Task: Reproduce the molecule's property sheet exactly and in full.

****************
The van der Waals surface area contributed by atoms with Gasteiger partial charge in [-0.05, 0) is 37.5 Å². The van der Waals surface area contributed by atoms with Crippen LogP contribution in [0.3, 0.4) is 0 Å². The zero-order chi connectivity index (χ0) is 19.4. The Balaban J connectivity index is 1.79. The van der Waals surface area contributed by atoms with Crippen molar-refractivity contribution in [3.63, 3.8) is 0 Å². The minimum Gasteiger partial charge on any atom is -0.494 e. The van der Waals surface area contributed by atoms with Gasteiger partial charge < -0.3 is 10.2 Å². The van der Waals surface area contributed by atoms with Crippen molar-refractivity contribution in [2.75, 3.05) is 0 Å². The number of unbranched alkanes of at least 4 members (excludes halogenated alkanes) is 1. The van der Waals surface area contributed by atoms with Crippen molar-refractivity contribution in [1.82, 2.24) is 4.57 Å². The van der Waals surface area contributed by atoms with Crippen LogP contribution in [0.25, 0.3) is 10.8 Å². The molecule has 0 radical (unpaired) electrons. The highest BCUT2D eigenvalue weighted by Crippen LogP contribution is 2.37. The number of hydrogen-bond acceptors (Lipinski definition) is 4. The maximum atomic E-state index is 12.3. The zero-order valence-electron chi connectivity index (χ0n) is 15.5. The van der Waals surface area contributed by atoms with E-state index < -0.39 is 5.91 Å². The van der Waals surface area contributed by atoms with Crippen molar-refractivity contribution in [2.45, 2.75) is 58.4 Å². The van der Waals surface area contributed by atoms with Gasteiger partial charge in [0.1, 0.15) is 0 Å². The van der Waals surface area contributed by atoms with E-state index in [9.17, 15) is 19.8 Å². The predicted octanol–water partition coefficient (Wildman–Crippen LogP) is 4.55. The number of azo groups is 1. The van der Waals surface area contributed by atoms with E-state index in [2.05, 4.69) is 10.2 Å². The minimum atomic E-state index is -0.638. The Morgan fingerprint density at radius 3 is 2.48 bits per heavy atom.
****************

The van der Waals surface area contributed by atoms with Gasteiger partial charge in [-0.05, 0) is 37.5 Å². The van der Waals surface area contributed by atoms with Crippen LogP contribution in [0.3, 0.4) is 0 Å². The zero-order chi connectivity index (χ0) is 19.4. The Balaban J connectivity index is 1.79. The van der Waals surface area contributed by atoms with Crippen molar-refractivity contribution in [3.63, 3.8) is 0 Å². The minimum Gasteiger partial charge on any atom is -0.494 e. The van der Waals surface area contributed by atoms with Gasteiger partial charge < -0.3 is 10.2 Å². The van der Waals surface area contributed by atoms with Crippen molar-refractivity contribution in [2.75, 3.05) is 0 Å². The number of unbranched alkanes of at least 4 members (excludes halogenated alkanes) is 1. The van der Waals surface area contributed by atoms with Crippen molar-refractivity contribution in [1.82, 2.24) is 4.57 Å². The van der Waals surface area contributed by atoms with Crippen LogP contribution in [0.25, 0.3) is 10.8 Å². The molecule has 0 radical (unpaired) electrons. The highest BCUT2D eigenvalue weighted by Crippen LogP contribution is 2.37. The number of hydrogen-bond acceptors (Lipinski definition) is 4. The maximum atomic E-state index is 12.3. The zero-order valence-electron chi connectivity index (χ0n) is 15.5. The van der Waals surface area contributed by atoms with E-state index < -0.39 is 5.91 Å². The van der Waals surface area contributed by atoms with Crippen molar-refractivity contribution in [2.45, 2.75) is 58.4 Å². The van der Waals surface area contributed by atoms with Gasteiger partial charge in [0.1, 0.15) is 0 Å². The van der Waals surface area contributed by atoms with E-state index in [9.17, 15) is 19.8 Å². The predicted octanol–water partition coefficient (Wildman–Crippen LogP) is 4.55. The number of azo groups is 1. The van der Waals surface area contributed by atoms with E-state index in [2.05, 4.69) is 10.2 Å². The minimum atomic E-state index is -0.638. The Morgan fingerprint density at radius 3 is 2.48 bits per heavy atom.